Ivy League administrators, of course, dismissed Unz’s claims. Harvard’s director of communications wrote in response that the ethnic composition of Harvard’s undergraduate student body is (surprise) simply a result of the admissions committee’s consideration of applicants’ “strength of character, their ability to overcome adversity and other personal qualities.”

In other words, admissions officers are suggesting that Asians’ superior academic performance is outweighed by their inferior personal qualities compared to other races. The parallels with the Jewish quota system are unmistakable.

In his review of Karabel’s book, Brooks wrote, “Karabel’s thorough and definitive look at elite college admissions is fascinating because he doesn’t just treat his narrative as a civil rights tale, as the story of anti-Semitic and racist institutions slowly giving way to the forces of justice and decency,” but rather as “‘a history of recurrent struggles over the meaning of merit.’” Similarly, I don’t think that it is productive to chalk up discrimination against Asians in the admissions process to simple xenophobia. It is better described as a complex struggle over the meaning of merit in our generation. But years from now, I don’t think we will look back fondly at this episode in the history of elite admissions.

Though I’m skeptical of affirmative action as it is currently practiced, I am sympathetic to some of the arguments for race-conscious admission policies. In particular, I think there may be something to the idea that it would be stabilizing to have an elite that looks like the rest of the country. Still, Ivy League colleges’ current mechanism for using racial preferences is infuriating. At the very least, admissions offices should admit that they disadvantage members of some races and favor members of other races. They shouldn’t couch this discrimination in feel-good language about desirable personality traits — traits that, apparently, Asian students just don’t have.

Jason Willick is the assistant opinion page editor. Contact him at [email protected] or on Twitter: @jawillick.

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  • Uatu The Watcher

    I would suggest that asian-americans, even out of state ones, vote with their dollars and apply to UC schools where you are judged on your merits much more than at private schools.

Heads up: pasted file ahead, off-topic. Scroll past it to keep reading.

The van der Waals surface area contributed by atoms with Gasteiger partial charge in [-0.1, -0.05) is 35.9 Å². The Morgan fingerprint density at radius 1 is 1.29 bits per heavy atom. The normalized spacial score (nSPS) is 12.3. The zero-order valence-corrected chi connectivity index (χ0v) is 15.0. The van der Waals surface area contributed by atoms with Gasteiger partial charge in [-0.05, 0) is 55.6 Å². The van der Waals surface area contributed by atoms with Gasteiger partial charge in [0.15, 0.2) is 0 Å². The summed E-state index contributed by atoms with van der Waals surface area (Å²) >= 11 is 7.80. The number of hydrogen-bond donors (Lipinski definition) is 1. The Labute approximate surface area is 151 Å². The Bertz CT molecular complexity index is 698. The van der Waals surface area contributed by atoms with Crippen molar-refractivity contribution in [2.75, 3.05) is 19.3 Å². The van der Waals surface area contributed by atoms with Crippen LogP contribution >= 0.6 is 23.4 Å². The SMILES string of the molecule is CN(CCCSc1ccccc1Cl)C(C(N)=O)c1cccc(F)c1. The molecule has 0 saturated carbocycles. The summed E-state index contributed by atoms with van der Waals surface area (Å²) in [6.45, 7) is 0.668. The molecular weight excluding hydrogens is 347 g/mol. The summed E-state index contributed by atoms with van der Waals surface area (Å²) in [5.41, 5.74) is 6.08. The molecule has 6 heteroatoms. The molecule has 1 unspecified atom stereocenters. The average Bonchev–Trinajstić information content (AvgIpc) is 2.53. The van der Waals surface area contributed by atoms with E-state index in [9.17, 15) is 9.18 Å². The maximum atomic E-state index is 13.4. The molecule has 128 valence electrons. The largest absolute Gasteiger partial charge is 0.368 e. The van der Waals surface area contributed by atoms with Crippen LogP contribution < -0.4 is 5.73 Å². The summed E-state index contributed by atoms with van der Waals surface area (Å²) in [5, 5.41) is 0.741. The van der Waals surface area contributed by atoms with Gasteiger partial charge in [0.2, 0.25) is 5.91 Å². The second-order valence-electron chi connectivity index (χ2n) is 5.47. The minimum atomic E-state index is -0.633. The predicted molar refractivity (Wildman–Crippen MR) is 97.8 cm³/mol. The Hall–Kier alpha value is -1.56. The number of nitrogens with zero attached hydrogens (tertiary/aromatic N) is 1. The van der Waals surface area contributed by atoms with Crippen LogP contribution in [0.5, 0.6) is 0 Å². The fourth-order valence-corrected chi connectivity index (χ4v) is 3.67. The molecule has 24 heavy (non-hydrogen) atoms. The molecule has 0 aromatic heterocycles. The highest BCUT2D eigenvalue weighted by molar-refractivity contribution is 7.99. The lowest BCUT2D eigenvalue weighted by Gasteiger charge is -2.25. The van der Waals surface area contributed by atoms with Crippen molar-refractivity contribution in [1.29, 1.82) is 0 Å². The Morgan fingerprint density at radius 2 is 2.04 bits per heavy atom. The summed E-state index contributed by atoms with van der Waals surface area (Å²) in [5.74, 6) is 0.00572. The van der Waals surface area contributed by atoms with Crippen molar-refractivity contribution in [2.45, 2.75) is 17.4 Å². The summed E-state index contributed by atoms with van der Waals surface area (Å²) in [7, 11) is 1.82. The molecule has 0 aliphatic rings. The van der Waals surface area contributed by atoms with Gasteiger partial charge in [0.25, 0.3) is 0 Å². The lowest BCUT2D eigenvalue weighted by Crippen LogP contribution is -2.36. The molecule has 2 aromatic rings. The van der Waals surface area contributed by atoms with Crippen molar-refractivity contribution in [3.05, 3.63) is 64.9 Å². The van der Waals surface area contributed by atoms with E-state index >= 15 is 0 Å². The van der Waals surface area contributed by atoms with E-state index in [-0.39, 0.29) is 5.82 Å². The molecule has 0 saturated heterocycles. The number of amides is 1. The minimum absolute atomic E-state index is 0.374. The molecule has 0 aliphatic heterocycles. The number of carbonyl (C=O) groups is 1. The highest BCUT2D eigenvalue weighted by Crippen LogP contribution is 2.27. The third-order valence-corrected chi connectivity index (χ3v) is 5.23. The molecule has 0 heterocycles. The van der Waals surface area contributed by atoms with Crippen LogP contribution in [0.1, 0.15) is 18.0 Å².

• millermp1

    At the same time, the Jews have proven to be no slouches, having gone from 20% of Nobel prizes (under quotas) to 30% (and rising) without quotas.

    There’s Diversity(tm) and diversity. The former is politically-sanitized fiction, the latter reality.

    What are these admissions committees actually achieving other than expediting their institutions’ irrelevance?

    Things are just as they should be.

  • millermp1

    Is it surprising? Consider that many of these folks align themselves with the social “sciences”, where reproducibilty and falsifiability are optional and facts are obstacles to be overcome. No wonder these fields reap their well-deserved enmity and scorn.

  • wolfgroupasia

    Jason, I would use great care in quoting anything Ron Unz wrote, and in particular his item on admissions to which you refer. You may wish to read this, http://www.adl.org/anti-semitism/united-states/c/ron-unz-controversial-writer.html, which offers a convincing case that if Unz is not a card-carrying anti-Semite, he is certainly a fellow traveler, and his article on admissions must be read as such. It is worth noting that he was dumped from The American Conservative some six months later.

  • Astriaicow

    Yes, we totally want racially equal schools and YET at the same time also educated thoroughly regarding how “race does not exist.”
    Just like the during communist dictatorship where they want to make everybody equal and Yet at the same time make the government a dictatorship